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Instabreakdown: Chiefs’ offense can’t make up for hampered defense against Packers

Each of Kansas City’s units had a rough game, but unfinished offensive possessions were the biggest problem.

Kansas City Chiefs v Green Bay Packers Photo by Todd Rosenberg/Getty Images

In Week 13’s “Sunday Night Football,” the Kansas City Chiefs registered a 27-19 loss to the Green Bay Packers at Lambeau Field.

Offense

The main offensive theme of this game that the Kansas City offense simply didn’t see enough opportunities. Early in the matchup, the game’s pace led to the unit getting only two first-half possessions. Both drives advanced inside Green Bay’s 10-yard line — but each ended with sacks that forced deflating field goals.

The offense used efficient runs and quick passes to march up and down the field on each of the team’s first four drives. Wide receiver Rashee Rice was often featured on short passes, racking up 64 yards on eight catches. Tight end Travis Kelce found room downfield on a few occasions, totaling 81 yards over four catches.

But in the red zone — where the space on the field naturally condenses — the passing windows closed up. That’s what seemed to lead to the drive-killing first-half sacks — although left tackle Donovan Smith (and then Wanya Morris) each gave way to a defender who wrapped up Mahomes. (All three of Green Bay’s sacks came in the red zone during the first half).

Early in the second half, the offense finished its drives, scoring on its first four meaningful possessions. From that point on — the last three drives — the Chiefs punted, threw an interception and ran out of time.

But unfortunately, we also saw the return of a recurring theme: Kansas City wide receivers failing to be on the same page as Mahomes. A deep incompletion to wide receiver Marquez Valdes-Scantling can be blamed on the receiver failing to adjust his route. Later, Mahomes threw an interception when targeting wideout Skyy Moore, who apparently didn’t expect the incoming pass because he was covered so tightly.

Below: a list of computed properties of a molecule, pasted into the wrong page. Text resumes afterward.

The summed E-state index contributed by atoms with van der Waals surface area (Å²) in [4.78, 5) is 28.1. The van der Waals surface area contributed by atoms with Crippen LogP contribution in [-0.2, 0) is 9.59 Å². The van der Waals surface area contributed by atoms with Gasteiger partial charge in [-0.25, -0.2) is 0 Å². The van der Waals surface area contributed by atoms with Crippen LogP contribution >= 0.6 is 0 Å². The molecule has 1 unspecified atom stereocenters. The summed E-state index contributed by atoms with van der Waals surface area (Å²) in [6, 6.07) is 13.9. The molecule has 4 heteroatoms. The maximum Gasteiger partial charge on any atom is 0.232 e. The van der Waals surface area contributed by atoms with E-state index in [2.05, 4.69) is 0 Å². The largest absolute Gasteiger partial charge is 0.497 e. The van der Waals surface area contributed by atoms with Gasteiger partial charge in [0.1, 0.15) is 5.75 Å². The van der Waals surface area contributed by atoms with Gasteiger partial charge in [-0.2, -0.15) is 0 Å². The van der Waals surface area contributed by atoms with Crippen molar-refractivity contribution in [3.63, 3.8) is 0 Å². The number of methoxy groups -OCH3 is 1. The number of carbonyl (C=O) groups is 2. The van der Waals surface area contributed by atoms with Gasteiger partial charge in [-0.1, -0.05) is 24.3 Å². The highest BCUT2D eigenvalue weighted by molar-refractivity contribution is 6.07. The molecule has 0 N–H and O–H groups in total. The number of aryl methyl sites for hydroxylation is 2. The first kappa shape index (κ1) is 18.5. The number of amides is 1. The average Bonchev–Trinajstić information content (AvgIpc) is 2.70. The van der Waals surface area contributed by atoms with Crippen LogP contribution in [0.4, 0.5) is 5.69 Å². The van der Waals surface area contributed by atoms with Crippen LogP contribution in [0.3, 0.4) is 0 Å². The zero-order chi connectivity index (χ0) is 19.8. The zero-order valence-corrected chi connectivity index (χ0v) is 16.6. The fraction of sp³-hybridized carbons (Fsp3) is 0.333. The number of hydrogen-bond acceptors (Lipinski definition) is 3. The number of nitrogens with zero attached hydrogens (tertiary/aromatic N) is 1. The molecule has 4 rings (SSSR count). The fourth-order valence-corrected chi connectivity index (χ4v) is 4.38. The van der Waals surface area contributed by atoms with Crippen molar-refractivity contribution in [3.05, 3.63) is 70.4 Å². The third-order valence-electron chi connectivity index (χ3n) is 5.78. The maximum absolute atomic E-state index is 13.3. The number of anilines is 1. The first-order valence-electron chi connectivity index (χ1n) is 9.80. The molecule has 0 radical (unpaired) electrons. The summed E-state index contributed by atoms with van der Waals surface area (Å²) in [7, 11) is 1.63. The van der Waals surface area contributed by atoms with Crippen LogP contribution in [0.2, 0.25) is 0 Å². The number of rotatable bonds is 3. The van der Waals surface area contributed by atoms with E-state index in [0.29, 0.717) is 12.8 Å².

Mahomes finished with 210 passing yards and a touchdown, completing 64% of his attempts. The interception — and the unit’s failure to finish drives — negated Mahomes’ efficient, patient performance.

Offensive Player of the Game: Running back Isiah Pacheco

The team’s lead back stepped up to take advantage of the soft Green Bay front, totaling 110 rushing yards over 18 rushes. He had a 26-yard burst on the team’s first drive that put the team at the five-yard line. Excluding his one-yard touchdown run, he earned a first down on seven different carries.

Late in the game, he committed an uncharacteristic personal foul that forced his ejection from the contest, souring one of his best games of the season.

Defense

Similar to the Week 12 victory over the Las Vegas Raiders, the Chiefs’ defense looked vulnerable and exploitable during the early part of the game, giving up yardage on strong runs on early downs and pass completions in rhythm from play action. The defense allowed touchdowns on the first two drives of the game, which gained 150 yards and 10 first downs over 21 plays.

But unlike the matchup in Las Vegas, the defense simply couldn’t settle in and lock it down. Injuries played into that: during the opening drive, MIKE linebacker Drue Tranquill left the game with a concussion, leaving special-teams linebacker Jack Cochrane to play the majority of those important snaps. In the second half, safety Bryan Cook left the field with what appeared to be a serious ankle injury.

Green Bay attacked the defense’s second level by running and throwing horizontally, putting the ball in the hands of running backs and wide receivers who were headed for the sidelines. Many times, the ball carrier won to the edge — a defensive aspect in which Kansas City has typically been much stronger than they showed on Sunday night.

When Packers’ quarterback Jordan Love did look to throw downfield, the play design usually set him up very well — whether that was through play-action or a receiver who was schemed open. This negated many of the pass-rushing wins the Chiefs’ defensive line was able to collect. Defensive end Mike Danna was able to finish one important sack in the fourth quarter; Chris Jones later finished another.

Overall, the Kansas City defense simply couldn’t control the game in the way it wanted. The Packers consistently stayed in front of the sticks, converting six of 11 attempts on third or fourth down. The back end was hampered — but still played too loose in coverage.

Defensive Player of the Game: Safety Justin Reid

The starting strong safety was the team’s leading tackler. Unfortunately, when a back end player tops the leaderboard, this is typically not a good sign. The 10 tackles Reid amassed were attempts to seal the leaks in the Chiefs’ front on running plays. Just as he has done all season, Reid brought the wood on these snaps.

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